there they return again.
All things are wearisome,
more than one can say.
The eye never has enough of seeing,
nor the ear its fill of hearing.
What has been will be again,
what has been done will be done again;
there is nothing new under the sun.”

– Solomon, Son of David in the Book of Ecclesiastes

This poetry is so depressing it’s almost funny, but does it also hit a nerve? I know I’ve had times when I’ve thought “Oh, what’s the point?!” and shared the weary despair of ‘the Teacher.’ I think that hitting points of disillusionment along life’s journey is normal, but we don’t want to get stuck there, and so I think it’s important to ask the question “Why?” before we mindlessly make goals.

If we pursue ambition, pleasure and achievement without really ever asking the question “Why?” then we’re apt to end up either running out of motivation in our pursuit, or else getting to our endpoint and finding that we’re miserable. In fact, ‘the Teacher’ in Ecclesiastes tells the whole story (it’s worth a read) of his experience with exactly that – he pursues pleasure, the ‘good things’ in life, wine, huge homes, wealth, singers, concubines, slaves (he’s not very moral in his pursuit of happiness) hard work, study and more, and despite getting to the point where he “had everything a man could desire!” he wrote, “But as I looked at everything I had worked so hard to accomplish, it was all so meaningless—like chasing the wind. There was nothing really worthwhile anywhere.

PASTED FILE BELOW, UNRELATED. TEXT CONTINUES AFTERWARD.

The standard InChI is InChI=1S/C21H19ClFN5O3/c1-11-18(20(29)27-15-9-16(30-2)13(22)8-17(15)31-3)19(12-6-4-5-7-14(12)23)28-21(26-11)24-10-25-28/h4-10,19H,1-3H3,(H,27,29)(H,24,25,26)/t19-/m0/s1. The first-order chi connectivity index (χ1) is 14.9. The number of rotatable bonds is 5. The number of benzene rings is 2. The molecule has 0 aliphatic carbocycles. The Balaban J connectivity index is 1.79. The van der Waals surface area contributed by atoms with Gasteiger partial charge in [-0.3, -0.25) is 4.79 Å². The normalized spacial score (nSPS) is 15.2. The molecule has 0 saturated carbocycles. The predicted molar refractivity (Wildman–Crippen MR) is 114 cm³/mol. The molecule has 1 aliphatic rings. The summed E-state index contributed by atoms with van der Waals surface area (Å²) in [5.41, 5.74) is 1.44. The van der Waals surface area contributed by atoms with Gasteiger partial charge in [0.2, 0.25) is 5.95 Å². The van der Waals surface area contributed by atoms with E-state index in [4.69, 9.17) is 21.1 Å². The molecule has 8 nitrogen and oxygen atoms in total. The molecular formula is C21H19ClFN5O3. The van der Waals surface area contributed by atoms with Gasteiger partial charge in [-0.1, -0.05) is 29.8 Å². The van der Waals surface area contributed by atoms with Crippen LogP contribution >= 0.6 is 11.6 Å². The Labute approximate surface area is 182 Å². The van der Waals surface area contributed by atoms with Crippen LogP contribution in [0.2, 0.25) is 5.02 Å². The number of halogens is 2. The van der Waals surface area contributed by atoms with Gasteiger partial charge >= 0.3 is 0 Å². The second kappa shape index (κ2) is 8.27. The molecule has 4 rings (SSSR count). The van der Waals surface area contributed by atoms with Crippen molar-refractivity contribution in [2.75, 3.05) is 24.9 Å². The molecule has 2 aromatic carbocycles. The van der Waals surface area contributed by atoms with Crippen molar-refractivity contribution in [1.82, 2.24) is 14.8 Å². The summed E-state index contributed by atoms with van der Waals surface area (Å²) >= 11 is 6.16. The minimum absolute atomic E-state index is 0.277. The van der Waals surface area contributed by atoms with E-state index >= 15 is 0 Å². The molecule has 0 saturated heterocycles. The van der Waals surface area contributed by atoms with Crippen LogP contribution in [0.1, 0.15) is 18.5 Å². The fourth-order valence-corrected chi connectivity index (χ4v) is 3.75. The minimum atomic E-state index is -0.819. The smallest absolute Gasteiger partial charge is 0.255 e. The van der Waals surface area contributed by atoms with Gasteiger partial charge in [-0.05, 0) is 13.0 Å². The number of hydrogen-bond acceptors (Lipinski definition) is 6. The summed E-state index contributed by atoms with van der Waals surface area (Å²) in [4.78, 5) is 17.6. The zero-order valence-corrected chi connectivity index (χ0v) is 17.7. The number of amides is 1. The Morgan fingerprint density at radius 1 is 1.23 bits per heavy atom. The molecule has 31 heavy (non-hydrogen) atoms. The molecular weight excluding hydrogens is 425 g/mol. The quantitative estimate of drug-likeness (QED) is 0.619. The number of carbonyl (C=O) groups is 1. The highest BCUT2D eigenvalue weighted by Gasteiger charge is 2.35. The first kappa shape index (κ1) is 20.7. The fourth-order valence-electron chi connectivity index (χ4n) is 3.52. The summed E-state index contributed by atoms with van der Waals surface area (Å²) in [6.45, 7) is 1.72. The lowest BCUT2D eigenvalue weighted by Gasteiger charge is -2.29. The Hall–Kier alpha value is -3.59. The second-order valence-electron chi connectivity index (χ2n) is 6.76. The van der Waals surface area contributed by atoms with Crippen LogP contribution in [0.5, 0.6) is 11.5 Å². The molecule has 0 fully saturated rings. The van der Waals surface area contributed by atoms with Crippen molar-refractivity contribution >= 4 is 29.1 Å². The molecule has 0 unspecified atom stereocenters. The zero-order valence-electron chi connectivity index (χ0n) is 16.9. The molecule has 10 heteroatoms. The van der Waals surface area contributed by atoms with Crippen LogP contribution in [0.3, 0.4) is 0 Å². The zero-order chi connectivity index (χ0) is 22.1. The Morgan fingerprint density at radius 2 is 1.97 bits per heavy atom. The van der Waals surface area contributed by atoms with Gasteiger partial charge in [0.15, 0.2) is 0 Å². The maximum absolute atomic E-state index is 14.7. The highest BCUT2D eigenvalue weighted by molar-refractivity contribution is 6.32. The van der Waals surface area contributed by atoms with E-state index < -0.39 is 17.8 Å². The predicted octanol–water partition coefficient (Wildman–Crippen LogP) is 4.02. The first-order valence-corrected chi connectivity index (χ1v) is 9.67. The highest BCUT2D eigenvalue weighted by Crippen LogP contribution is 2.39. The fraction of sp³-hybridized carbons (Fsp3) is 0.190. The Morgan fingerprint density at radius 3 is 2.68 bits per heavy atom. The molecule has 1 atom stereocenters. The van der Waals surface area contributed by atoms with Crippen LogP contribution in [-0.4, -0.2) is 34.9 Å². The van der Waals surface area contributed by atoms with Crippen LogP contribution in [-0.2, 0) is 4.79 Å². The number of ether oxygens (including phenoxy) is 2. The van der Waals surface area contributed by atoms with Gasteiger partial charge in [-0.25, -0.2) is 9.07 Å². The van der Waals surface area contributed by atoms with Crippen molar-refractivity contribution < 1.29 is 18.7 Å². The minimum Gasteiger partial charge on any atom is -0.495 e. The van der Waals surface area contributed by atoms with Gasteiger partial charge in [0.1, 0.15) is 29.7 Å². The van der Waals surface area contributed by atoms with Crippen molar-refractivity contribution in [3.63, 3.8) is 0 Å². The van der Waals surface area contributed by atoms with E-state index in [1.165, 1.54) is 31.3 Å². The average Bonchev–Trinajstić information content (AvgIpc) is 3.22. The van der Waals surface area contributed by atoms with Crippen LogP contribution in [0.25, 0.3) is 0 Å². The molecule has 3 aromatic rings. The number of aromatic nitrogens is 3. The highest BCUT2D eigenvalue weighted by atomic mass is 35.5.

I find this story striking because though we don’t know exactly when it was written, it’s fair to say it’s old, and yet all around us we hear the same story again and again. In fact, I heard pretty much the same story (minus the concubines and slaves, thank God) on a podcast just a couple of weeks ago.

So far, in the #GoalsYouAchieve series we have worked backwards from a vision to the specifics, but as we delve into the specifics, it’s really important not to lose sight of the “Why?” question.

  • Why do you want to get up earlier?
  • Why are you going running?
  • Why are you taking weekends off?
  • Why are you getting more sleep?
  • Why are you picking up the phone to your family more?
  • Why are you changing jobs?
  • Why are you saving for a bigger house?
  • Why are you working so hard?
  • Why, why, why?

Exercise 2: Why? Your Goals Matter to Others

Email Friends: Page 2 of the Step 4 worksheet is for this exercise

goals you achieve 4c

photo by Ashely Barli via Pixabay

We were not put on this earth merely to serve ourselves, bow to our feelings or indulge our whims. Nor, by the way, do I believe we were  put on this earth to prove our value, earn love or be a slave to other people’s needs. I do, however, believe, that we each have a contribution to make, and I am quite sure that the happiest people on earth are the people who are living according to their purpose (which is…convenient!).

“The place God calls you to is the place where your deep gladness and the world’s deep hunger meet.”

― Frederick Buechner, Wishful Thinking: A Theological ABC

What’s your purpose? That’s a big question, but I will say this: it matters, and I don’t think Frederick Buechner was far wrong when he argued that your vocation is found at the meeting point of who you are and what the world needs.

There is an great post by Matt Perman on Michael Hyatt’s blog in which Matt argues a similar point in the context of goal setting:

“Goals are about making a contribution. Therefore the first question you need to ask is not “what do I want to do?” but rather “what needs to be done?”

…The point here is not that our own interests don’t matter. They do matter—immensely. The issue is the end towards which you direct your interests.